Friday, March 16, 2018

St. Patrick's Day homage: love, wit and memorable mum trip to Ireland


Dublin's famous Temple Bar was a pub stop on a memorable
tour of Ireland with Cookie's late mother, Ellen, who played
piano there and sang a medley of Irish tunes with the band.

TAKE THE TRIP, MAKE  THE MEMORY: IRISH 'AYES' ALL AROUND


Death leaves a heartache no one can heal. Love leaves a memory no one can steal.
on a headstone found in a Dublin churchyard
            STORY By CHRISTENE MEYERS
           PHOTOS By BRUCE KELLER &cm

MY MOTHER WAS determined to visit Ireland and play piano in an Irish pub.
I'm proud to say I helped make that happen before she passed in 2008. The trip made her happy -- and while I'll always miss my flamboyant and talented mum, I have memories aplenty.  
As we pulled into Cork's city harbor, for several days in the Emerald Isle, mum's fingers were ready.  Her happy tears shown in the morning sun as we shared her first look at the home of half her ancestors.  Mum was as full of emotion as her ancestors were full of blarney. (The Norwegian side, her father's, were sailors and fishermen with their own droll wit.) 
  Cookie's late sister Robbie helped
       choreograph several memorable
European trips with mum
 Ellen.
 “I’m home, I feel it,” mum cried, lifting her hands heavenward. “These are my people.”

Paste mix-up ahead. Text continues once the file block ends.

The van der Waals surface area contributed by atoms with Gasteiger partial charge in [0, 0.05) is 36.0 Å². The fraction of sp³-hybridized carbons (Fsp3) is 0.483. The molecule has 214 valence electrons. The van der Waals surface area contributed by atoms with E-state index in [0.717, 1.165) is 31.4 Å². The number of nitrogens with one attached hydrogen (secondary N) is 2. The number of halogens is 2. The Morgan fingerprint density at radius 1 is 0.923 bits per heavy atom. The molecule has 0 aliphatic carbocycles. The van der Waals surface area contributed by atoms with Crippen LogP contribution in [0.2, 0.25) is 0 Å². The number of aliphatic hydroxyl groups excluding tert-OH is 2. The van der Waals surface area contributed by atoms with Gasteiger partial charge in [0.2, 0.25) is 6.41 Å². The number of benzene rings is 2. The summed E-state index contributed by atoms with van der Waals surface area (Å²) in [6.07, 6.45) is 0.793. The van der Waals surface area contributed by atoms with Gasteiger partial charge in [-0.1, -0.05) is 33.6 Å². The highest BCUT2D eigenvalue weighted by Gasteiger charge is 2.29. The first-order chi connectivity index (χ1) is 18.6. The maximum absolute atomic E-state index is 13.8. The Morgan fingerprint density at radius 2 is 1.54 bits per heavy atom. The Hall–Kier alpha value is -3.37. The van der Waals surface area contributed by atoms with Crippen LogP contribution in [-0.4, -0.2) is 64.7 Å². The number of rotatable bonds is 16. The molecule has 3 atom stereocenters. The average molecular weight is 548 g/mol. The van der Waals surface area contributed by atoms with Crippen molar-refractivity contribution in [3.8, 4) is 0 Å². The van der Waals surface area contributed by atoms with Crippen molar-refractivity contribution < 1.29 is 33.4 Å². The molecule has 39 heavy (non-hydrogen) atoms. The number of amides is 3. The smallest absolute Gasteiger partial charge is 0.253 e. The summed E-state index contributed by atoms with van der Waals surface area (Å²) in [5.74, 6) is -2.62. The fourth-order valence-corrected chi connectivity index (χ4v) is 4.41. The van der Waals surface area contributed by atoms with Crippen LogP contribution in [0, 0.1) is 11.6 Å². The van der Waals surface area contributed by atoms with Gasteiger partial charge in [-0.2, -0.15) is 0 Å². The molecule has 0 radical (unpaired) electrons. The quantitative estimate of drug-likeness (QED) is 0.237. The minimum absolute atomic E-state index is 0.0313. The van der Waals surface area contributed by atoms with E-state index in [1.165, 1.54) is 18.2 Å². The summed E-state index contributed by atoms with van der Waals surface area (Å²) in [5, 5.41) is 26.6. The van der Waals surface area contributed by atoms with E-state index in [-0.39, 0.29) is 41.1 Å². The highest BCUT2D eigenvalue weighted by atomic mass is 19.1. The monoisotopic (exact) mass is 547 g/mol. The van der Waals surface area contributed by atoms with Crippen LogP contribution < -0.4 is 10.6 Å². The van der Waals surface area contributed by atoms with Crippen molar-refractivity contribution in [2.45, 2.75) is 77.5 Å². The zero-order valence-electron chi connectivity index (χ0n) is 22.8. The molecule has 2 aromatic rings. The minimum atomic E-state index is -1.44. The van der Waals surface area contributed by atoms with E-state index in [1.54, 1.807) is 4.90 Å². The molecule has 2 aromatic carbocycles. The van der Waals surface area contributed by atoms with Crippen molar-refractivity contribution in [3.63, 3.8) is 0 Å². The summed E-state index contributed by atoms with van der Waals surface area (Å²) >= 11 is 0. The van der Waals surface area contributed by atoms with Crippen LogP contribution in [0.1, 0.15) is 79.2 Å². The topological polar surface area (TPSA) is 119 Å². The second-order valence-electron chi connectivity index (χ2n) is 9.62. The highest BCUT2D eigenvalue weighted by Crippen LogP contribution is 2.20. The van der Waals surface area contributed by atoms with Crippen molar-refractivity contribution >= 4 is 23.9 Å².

Then she wept.  My sister Robbie and I smiled at one another, blinking back our own tears.  We had a group hug, all of us crying. We're a crying family -- so it wasn't surprising.  We cry when we're happy; we cry when we're sad.  Some of us cry for no reason at all.
  Joy and sorrow, like the comic and tragic masks, are merely different takes on the heart's emotion. The Irish know that better than most.
Cookie and her mum on the town in Dublin. Besides
playing piano at pubs, they looked for family history.
SO ON ST. PATRICK'S day weekend, we celebrate my mother -- and one of her favorite wits:  Oscar Wilde.  He said:
"A little sincerity is a dangerous thing, and a great deal is absolutely fatal."
"I can resist everything except temptation."
"Be yourself.  Everyone else is taken."
"If you are not too long, I will wait here for you all my life."
"The truth is rarely pure and never simple."
And from "The Importance of Being Ernest" beloved by my mother, who played Lady Bracknell in a Portland, Oregon, production:
"To lose one parent, Mr. Worthing, may be regarded as misfortune; to lose both looks like carelessness."
Mum also loved this quote from playwright Sean O'Casey:
Money does not make you happy but it quiets the nerves.  


Dublin born Oscar Wilde was a favorite poet and playwright
of Cookie's mother, the late Ellen B. Cosgriffe.
I'D BEEN TO Ireland a half-dozen times before, but seeing it through my mother’s eyes was like seeing it anew.  From the rugged coastlines to misty meadows and stone fences, I felt connected to the country in a way I had never felt before.  The Blarney Stone took on new meaning.  The potato famine felt real.  When mum told sis and me the story of  her great grandmother’s departure, we looked the Emerald Isle in the eye. At our pub stops, mum was greeted like a favorite auntie. When the people discovered she was musical, we were center stage at the piano and couldn't buy a beverage.